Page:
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Morgantown moving away from ‘worst first’ approach with paving plan

MORGANTOWN — If you think living on the bumpiest, most-treacherous, pothole-ridden city-maintained street in Morgantown means your street has to be at the top of the city’s 2023 paving list, think again.

During a report to Morgantown City Council, Staff Engineer Drew Gatlin said there are currently about 19 miles of street being considered for paving this summer, of which probably 10-11 miles will be addressed.

He also explained why some of the city’s worst streets aren’t getting large paving projects.

“You may be confused that we are not paving a particular street that looks in really bad shape. There’s a reason why we don’t do the “worst first” methodology anymore, in general,” he said, explaining that preventing multiple streets from deteriorating to a failed state is a more effective and efficient use of resources than a single project to reconstruct one street that is totally failed.

“Why do we do this? To save money is the number one thing … Basically, we have a limited amount of resources and we need to make the best use out of them,” he said, later adding, “We have a network we’re maintaining. If we can’t effectively spend money, then the entire network deteriorates faster.”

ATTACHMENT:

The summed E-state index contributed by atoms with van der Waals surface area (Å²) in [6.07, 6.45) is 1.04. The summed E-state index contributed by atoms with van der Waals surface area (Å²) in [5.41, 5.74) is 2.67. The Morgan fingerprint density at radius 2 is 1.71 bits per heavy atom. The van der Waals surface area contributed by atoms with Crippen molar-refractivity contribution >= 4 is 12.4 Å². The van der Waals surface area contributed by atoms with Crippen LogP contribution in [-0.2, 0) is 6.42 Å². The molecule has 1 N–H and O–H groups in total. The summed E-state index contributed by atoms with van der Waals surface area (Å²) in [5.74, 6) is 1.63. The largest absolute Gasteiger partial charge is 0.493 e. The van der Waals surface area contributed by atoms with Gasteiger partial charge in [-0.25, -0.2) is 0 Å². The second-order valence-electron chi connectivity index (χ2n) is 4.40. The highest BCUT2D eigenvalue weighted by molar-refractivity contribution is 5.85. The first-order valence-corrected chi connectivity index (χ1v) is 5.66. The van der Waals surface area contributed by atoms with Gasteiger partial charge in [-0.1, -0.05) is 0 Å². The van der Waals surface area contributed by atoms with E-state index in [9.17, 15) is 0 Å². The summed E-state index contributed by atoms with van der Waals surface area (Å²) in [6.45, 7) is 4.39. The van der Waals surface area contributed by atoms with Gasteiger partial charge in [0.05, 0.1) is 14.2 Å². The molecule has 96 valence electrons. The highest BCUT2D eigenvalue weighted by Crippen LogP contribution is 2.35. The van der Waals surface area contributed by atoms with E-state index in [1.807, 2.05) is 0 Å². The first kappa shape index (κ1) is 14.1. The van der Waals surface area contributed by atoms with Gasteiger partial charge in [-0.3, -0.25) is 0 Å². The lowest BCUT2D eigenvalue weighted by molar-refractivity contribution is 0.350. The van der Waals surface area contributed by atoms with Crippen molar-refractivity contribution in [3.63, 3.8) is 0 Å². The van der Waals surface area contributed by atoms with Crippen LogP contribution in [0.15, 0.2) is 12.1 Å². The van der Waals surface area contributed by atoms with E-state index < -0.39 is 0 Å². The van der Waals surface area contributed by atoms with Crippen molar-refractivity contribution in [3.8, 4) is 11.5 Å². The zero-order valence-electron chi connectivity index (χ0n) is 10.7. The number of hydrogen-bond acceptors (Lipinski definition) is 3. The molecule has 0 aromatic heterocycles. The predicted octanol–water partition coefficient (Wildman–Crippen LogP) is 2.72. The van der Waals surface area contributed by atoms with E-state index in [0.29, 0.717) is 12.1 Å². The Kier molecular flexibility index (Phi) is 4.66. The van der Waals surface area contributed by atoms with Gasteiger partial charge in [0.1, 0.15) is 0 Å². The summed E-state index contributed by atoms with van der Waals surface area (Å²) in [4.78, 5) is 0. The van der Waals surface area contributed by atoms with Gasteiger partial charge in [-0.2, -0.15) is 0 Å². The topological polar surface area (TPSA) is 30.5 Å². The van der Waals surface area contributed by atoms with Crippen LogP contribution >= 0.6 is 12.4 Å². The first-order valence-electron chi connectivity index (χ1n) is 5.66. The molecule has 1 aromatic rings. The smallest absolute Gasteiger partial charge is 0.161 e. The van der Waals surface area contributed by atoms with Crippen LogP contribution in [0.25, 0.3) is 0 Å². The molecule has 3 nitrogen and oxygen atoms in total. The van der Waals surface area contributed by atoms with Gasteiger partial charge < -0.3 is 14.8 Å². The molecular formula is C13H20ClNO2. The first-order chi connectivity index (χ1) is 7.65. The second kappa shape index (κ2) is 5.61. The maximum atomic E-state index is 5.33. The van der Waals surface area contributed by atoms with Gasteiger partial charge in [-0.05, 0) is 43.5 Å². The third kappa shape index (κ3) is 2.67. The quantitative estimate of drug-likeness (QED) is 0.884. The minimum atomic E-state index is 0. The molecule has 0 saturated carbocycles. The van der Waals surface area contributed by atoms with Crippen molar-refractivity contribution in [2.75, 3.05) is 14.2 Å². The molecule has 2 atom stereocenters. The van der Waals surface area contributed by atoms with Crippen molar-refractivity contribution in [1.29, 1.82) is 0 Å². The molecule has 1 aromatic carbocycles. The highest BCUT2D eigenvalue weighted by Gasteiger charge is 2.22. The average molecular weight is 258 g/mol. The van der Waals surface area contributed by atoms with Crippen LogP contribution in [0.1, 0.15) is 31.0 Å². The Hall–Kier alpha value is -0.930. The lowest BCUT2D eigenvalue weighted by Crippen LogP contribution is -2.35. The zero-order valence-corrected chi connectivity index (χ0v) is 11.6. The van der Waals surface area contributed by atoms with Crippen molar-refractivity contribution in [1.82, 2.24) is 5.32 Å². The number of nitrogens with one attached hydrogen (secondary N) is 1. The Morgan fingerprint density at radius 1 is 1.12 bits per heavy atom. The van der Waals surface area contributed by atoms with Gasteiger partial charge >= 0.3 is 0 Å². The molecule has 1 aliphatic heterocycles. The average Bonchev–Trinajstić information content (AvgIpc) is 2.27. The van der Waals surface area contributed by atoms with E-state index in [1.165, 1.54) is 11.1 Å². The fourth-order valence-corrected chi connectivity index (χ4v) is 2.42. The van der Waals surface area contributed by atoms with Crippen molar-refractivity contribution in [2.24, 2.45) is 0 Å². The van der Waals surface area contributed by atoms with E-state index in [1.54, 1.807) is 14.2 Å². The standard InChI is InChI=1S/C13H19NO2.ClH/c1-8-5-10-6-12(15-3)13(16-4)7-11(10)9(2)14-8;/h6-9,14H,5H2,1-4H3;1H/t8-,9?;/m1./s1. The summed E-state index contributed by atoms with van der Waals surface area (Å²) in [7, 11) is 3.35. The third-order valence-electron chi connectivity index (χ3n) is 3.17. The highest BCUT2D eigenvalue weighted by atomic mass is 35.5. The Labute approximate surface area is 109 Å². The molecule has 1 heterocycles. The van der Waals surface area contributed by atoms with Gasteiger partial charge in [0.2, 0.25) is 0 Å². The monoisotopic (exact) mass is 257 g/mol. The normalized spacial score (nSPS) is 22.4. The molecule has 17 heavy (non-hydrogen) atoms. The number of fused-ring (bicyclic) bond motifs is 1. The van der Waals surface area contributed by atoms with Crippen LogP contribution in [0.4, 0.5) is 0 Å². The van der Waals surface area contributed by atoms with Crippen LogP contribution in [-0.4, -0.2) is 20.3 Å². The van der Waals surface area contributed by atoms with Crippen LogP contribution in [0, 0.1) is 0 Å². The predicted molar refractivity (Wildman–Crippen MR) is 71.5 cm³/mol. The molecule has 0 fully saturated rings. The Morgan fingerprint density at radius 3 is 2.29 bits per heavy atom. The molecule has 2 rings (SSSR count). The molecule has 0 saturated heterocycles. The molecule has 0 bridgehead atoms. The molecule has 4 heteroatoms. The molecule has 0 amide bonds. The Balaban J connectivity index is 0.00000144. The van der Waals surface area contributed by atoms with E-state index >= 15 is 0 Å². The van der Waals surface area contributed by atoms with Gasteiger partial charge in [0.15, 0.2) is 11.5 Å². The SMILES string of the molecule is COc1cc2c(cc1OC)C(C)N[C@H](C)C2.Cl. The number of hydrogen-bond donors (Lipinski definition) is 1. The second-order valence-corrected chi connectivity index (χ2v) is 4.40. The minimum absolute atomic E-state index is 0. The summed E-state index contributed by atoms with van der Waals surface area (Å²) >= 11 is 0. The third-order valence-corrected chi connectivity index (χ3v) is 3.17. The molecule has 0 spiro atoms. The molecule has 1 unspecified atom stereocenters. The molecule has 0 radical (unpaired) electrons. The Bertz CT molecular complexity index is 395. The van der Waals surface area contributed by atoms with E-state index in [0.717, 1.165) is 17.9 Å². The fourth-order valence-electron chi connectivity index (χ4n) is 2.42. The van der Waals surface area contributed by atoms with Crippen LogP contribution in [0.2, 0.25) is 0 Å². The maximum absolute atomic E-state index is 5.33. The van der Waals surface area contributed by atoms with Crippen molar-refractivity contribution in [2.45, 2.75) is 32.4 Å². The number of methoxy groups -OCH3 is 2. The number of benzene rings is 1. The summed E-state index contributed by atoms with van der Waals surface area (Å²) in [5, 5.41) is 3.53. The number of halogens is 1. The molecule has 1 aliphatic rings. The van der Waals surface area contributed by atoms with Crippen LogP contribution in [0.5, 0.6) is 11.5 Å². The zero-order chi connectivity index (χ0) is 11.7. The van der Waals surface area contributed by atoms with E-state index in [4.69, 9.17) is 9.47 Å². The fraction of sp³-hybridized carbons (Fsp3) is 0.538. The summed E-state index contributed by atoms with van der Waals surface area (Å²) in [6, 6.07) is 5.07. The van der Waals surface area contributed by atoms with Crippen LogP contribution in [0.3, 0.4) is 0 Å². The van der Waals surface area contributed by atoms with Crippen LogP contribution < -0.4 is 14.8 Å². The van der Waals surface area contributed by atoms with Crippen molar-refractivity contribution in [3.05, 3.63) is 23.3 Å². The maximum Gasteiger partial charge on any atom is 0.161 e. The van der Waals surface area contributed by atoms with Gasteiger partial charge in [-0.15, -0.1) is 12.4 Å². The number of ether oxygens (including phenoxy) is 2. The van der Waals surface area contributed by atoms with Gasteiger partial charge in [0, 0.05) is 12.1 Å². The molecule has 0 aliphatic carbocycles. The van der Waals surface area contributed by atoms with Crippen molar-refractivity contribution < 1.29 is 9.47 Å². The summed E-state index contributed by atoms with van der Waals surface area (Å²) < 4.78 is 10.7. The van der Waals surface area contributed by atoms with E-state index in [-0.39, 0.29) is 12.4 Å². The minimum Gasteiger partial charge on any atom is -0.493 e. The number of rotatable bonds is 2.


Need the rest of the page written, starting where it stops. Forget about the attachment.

Gatlin conceded the concept of pavement preservation can be counterintuitive in that it often appears as if work is being done out of order.

Deputy Mayor Danielle Trumble said the efficiency argument will likely be a hard sell for city residents living on streets considered a lost cause.

“I completely understand what you’re saying, Drew, but when people call me and I have to tell them, ‘I’m sorry, your street is too far gone for us to make it a priority,’ it’s not going to fly very well,” she said, half joking, “so, I’m going to give them your number.”

Members of council were provided a rundown of the streets up for consideration this summer. The Dominion Post requested that list but did not receive a response in time for this report.

City Engineer and Public Works Director Damien Davis said the list was also provided to utility companies in order to determine if any potential paving jobs conflict with upcoming utility work.

Davis noted the five-year plan based on the 2017 roadway assessment completed by Dynatest will also influence this summer’s paving list. That five-year paving plan, available at, is still in play because the 2020 paving season was scrapped due to COVID-19.    

According to numbers provided by the city, $1.77 of the $3 service fee collected from individuals who work inside city limits is used to maintain the roughly 100 miles of streets in the city and the public works department that does much of that work.

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